Collectively, the band feels that each of their individual musical influences can be heard throughout the track. All five members have curated playlists to their name on the Talking Points Spotify profile, giving insight into their individual palettes. When asked about a specific musical North Star, Pilon cited The Beach Boys, Lomonaco tapped Dave Grohl, Cianciulli praised Sam Fender, and Riedel recognized Ben Folds.

The Nucleus 

As the group navigates the possibilities of what could come from a career in music, Pilon has played a major role in the band’s early social media presence, booking opportunities, and more. “Jack is the heart and soul… the nucleus of this band,” said Cianciulli. “He does a lot of the heavy lifting behind the scenes… so that we can just do our thing musically. He gives us a lot of room to where we can just flesh out ideas and express what we want to express.” “Jack definitely does the most to help us try and market,” said Lomonaco. “He is always coming up with TikTok ideas and Instagram posts to push out our songs. Anything to get some traction.” Pilon, of course, would not accept that credit, instead diverting warranted praise to other members for their ability to write solid melodies, chord progressions, and overall musical ability.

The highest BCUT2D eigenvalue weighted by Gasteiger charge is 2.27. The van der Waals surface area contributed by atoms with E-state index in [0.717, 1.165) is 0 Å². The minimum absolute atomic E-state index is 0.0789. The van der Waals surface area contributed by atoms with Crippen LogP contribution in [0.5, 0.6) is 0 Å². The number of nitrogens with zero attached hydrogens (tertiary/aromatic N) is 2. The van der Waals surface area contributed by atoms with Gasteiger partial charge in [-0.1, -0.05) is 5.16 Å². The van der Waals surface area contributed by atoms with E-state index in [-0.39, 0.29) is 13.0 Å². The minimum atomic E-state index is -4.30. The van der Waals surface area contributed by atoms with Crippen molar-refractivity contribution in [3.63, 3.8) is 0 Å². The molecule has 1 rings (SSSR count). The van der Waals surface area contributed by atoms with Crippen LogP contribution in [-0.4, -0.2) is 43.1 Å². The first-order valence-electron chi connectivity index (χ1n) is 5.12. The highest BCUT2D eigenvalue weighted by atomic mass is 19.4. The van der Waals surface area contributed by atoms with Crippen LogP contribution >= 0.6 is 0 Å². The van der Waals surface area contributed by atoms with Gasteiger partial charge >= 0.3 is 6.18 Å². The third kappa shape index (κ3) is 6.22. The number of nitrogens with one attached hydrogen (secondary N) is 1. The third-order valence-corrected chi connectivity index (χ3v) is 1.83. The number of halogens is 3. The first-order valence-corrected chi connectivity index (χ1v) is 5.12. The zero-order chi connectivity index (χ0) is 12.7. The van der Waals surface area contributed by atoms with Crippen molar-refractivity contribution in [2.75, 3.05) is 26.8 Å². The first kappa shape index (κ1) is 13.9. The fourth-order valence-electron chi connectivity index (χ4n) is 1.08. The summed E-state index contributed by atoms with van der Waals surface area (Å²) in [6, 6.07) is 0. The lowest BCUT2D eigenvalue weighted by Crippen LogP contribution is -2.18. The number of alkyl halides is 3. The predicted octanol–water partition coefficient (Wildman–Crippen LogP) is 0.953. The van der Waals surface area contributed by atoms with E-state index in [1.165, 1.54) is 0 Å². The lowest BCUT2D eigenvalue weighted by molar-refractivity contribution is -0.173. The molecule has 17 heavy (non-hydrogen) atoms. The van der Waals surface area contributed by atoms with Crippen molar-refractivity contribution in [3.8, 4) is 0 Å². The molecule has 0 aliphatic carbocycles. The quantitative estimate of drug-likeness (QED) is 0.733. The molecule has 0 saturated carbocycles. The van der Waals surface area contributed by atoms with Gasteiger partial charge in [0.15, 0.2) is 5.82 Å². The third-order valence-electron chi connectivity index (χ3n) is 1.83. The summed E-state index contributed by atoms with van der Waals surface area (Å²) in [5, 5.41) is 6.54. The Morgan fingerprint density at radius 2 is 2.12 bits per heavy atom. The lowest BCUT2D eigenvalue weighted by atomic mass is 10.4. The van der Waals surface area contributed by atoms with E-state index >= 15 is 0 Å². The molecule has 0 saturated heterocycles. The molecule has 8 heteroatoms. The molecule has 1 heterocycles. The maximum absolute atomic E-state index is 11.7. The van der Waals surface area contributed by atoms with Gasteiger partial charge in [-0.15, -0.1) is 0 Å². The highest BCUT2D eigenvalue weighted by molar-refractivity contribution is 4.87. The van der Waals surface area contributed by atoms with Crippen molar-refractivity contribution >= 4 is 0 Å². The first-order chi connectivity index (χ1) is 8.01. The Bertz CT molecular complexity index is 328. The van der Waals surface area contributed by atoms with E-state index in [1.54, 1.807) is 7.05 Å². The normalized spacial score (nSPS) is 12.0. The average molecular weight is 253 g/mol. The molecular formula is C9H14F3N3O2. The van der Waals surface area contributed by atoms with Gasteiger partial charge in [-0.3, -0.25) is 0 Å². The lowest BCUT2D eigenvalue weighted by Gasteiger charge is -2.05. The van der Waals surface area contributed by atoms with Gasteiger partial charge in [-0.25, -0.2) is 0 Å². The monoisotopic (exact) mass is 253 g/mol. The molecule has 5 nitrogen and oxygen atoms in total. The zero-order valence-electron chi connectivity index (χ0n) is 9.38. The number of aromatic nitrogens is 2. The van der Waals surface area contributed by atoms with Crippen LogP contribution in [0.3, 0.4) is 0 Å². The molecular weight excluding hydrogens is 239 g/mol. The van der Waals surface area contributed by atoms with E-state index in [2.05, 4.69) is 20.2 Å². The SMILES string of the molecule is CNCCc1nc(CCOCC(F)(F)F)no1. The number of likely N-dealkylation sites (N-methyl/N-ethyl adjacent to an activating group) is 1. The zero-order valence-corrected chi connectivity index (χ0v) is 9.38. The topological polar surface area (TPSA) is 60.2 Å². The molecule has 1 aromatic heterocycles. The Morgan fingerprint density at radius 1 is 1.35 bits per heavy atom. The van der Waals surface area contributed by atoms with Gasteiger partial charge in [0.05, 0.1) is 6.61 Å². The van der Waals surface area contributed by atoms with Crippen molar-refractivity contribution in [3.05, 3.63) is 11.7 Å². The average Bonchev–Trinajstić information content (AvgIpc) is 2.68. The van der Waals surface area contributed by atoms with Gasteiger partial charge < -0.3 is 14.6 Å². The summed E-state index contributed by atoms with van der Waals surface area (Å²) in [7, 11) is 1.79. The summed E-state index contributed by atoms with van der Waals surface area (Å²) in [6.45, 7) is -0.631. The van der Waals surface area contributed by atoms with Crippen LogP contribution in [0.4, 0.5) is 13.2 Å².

Learning and Growing 

When probed on a possible arc or theme for a debut EP or album, Riedel, who called in midway through the interview, seemed to express interest in answering. Upon being prompted to do so, he seemed taken aback. “I don’t know… I didn’t think we’d get this far,” he said with a true sense of whimsicalness, before pausing to give a genuine answer. “Subconsciously and thematically, I think a lot of our songs talk about lost time. About things moving ahead at a rapid pace because that’s how life feels at this age. A lot of our songs have been becoming that.”

The organic humor of Riedel’s first answer, and the collective laughter that followed it, is infectious. Talking Points is a group of young, hungry artists who want to grab any brass ring available to them, but want to have fun while doing it. They want it to be about the music. About learning and growing together. This is a band capable of doing that, and they are just getting started.

Stream “Lost It,” “Last Licks,” and “Boomerang”: